Last week, at the London Summit on Family Planning, Melinda Gates announced $560 million for contraception from the Gates Foundation. Her hope is that by providing contraception to very poor women, deaths from complications relating to pregnancy and hunger will decline. Gates asserts that because pregnancy complications are the leading cause of death for teenage girls in the developing world (800 women die every day), and because so many children die in their first year of life due to malnutrition, funding for contraception is necessary and moral.
According to contemporary Catholic teaching, contraception is immoral because it separates the two meanings of the sexual act (the unitive and the procreative) and makes impossible a total self gift of persons (Familiaris Consortio no. 11). A large majority of Catholics believe that if a marriage is both unitive and procreative, loving sexual acts need not always be open to procreation, but the official teaching makes room only for natural family planning, not chemical or physical means of contraception.
Does the potential for saving lives change anything? Not necessarily. In the Catholic tradition (see Gaudium et spes no 27), some actions are judged to be incompatible with human dignity and thus never justifiable, even if one could, by engaging in them, secure good ends. So, for instance, torture cannot be used in warfare, and contraception cannot be used to prevent the births of children to poor families. The usual Catholic response to arguments about the need for family planning in the developing world is an insistence on the dignity of all human life:
But the Church firmly believes that human life, even if weak and suffering, is always a splendid gift of God’s goodness. Against the pessimism and selfishness which cast a shadow over the world, the Church stands for life: in each human life she sees the splendor of that “Yes,” that “Amen,” who is Christ Himself. (84) To the “No” which assails and afflicts the world, she replies with this living “Yes,” thus defending the human person and the world from all who plot against and harm life. (Familiaris Consortio no. 30)
Yet, Gates counters, women in Africa and Asia are telling her that they cannot feed their children:
Over and over again women have told me that all they want is to be able to put time between one child and another child. It’s a universal thing to want to feed your children and to educate your children, and women know that the only way they can do that is not have so many. And this campaign could give them the tools to make sure they can do that.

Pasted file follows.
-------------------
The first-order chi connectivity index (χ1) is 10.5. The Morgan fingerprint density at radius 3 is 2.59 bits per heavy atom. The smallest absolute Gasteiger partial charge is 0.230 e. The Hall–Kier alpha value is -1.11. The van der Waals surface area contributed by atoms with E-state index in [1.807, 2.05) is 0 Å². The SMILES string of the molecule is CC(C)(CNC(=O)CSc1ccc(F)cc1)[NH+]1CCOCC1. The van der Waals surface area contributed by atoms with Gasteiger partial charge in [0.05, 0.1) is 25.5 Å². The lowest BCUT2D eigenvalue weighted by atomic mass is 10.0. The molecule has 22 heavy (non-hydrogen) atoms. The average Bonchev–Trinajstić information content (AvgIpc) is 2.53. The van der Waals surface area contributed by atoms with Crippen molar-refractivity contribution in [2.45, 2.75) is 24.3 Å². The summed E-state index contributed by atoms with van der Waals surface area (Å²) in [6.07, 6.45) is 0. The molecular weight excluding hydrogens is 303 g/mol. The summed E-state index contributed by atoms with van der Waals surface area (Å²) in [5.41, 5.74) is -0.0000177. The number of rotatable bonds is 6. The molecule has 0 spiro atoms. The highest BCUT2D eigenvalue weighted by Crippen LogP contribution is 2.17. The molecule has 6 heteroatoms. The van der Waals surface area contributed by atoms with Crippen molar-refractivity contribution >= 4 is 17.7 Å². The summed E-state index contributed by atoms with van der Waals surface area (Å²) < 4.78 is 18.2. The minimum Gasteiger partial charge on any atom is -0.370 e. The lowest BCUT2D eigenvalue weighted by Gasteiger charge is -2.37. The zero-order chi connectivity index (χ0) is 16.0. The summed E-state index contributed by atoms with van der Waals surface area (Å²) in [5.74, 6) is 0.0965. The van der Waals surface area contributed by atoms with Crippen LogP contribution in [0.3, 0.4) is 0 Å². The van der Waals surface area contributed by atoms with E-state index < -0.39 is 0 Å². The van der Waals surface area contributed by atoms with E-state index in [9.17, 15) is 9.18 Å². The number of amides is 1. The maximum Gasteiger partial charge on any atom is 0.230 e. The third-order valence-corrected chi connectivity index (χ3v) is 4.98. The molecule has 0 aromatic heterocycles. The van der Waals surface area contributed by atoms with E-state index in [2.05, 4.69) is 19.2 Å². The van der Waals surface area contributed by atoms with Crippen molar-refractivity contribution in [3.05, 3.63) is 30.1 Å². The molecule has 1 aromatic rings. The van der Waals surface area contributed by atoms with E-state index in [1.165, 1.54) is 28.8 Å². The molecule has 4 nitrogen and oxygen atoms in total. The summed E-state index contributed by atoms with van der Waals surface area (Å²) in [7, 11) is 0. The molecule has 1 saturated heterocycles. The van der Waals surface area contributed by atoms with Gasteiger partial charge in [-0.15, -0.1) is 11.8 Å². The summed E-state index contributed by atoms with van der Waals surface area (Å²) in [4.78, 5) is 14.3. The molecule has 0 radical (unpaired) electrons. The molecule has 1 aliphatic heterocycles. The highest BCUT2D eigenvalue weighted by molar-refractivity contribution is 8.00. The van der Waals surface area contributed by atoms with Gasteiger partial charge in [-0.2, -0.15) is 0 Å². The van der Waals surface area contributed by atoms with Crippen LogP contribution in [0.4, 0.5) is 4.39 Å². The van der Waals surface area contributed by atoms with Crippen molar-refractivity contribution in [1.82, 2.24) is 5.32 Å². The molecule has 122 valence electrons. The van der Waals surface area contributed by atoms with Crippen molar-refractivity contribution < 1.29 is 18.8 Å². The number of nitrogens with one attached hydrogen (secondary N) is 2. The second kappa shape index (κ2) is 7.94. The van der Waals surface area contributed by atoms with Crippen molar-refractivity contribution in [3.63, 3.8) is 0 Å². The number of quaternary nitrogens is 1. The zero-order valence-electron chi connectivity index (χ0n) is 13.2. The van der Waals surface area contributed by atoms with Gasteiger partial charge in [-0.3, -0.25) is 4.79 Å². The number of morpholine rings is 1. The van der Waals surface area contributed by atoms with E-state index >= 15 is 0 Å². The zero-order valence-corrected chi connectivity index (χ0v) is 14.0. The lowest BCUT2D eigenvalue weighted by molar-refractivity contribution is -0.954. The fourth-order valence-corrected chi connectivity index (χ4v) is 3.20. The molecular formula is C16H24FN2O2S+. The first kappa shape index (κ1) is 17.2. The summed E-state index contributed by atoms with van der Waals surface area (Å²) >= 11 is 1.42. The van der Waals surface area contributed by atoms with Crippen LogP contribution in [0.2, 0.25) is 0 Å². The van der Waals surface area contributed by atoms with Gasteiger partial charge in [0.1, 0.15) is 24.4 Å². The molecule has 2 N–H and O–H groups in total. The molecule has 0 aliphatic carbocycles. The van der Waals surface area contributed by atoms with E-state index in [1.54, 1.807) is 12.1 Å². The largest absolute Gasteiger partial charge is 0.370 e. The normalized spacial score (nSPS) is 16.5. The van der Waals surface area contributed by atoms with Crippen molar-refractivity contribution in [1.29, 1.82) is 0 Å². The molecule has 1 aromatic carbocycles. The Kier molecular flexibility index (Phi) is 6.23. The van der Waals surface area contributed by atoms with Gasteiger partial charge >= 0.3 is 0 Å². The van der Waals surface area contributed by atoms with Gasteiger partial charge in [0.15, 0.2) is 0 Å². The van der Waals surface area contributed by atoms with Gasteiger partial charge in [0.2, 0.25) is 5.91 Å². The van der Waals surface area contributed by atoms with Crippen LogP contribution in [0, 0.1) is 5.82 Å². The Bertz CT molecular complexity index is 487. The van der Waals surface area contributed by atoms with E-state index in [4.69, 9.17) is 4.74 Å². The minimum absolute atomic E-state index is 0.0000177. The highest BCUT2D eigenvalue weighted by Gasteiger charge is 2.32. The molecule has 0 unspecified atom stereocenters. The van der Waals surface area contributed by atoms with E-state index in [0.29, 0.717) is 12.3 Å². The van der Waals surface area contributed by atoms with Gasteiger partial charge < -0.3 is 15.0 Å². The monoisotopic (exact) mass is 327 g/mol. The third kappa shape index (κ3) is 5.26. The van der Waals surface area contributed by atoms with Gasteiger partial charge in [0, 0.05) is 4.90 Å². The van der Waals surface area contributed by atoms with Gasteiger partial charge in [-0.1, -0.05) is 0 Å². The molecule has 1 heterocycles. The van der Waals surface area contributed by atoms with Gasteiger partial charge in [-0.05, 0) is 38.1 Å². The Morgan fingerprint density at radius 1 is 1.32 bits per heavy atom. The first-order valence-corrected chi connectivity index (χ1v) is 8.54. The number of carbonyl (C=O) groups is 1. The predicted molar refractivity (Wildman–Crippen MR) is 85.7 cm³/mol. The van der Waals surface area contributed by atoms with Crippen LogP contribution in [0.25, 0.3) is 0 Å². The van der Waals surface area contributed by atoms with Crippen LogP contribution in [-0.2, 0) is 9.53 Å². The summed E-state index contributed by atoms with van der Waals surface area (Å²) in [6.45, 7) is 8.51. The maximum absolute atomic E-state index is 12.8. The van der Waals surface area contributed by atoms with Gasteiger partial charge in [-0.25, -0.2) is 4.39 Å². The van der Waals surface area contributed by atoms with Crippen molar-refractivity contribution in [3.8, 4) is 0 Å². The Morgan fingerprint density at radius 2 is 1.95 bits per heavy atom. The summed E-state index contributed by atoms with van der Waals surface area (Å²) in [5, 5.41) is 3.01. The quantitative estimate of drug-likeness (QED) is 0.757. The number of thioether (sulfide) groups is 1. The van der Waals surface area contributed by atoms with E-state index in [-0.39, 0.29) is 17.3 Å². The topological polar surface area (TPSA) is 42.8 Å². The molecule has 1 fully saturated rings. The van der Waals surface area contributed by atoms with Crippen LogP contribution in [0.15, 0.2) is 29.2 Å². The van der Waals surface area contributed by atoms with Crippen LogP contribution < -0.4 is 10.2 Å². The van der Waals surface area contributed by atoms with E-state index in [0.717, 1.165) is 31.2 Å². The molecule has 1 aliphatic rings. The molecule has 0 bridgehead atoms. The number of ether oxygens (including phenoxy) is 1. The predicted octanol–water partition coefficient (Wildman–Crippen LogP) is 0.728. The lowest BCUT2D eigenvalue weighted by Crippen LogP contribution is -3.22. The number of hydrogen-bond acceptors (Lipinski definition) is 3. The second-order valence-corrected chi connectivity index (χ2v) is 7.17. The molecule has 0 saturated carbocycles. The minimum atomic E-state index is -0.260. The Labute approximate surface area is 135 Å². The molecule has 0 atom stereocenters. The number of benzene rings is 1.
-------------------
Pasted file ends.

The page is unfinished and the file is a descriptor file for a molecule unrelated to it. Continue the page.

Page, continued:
Critics of Gates assert that: (1) sufficient funds for family planning already exist and are not effective in limiting family size, (2) the potential for coercion is real, (3) what women really need is better nutrition, clean water, and good facilities for birthing.
This issue is enormously complicated. It is not yet clear if the Gates foundation can avoid the mistakes of earlier family planning programs and succeed where they have failed. At this point, it seems important to ask the following questions:
1. If many women and girls in the developing world lack control over their sexual lives, become pregnant against their will, and suffer death due to pregnancy complications, should that change the way we morally evaluate their potential use of contraception? Could contraception in these cases be seen similarly to the case of the prostitute with AIDS, raised by Pope Benedict in 2010?
2. Are other means of preventing unwanted pregnancy more effective and, if so, how might they be promoted?
3. What can we do to increase contributions to organizations like Catholic Relief Services that pursue holistic development?
Melinda Gates suggests one way to save the lives of women and children. Those who disagree must at least have an alternative in hand.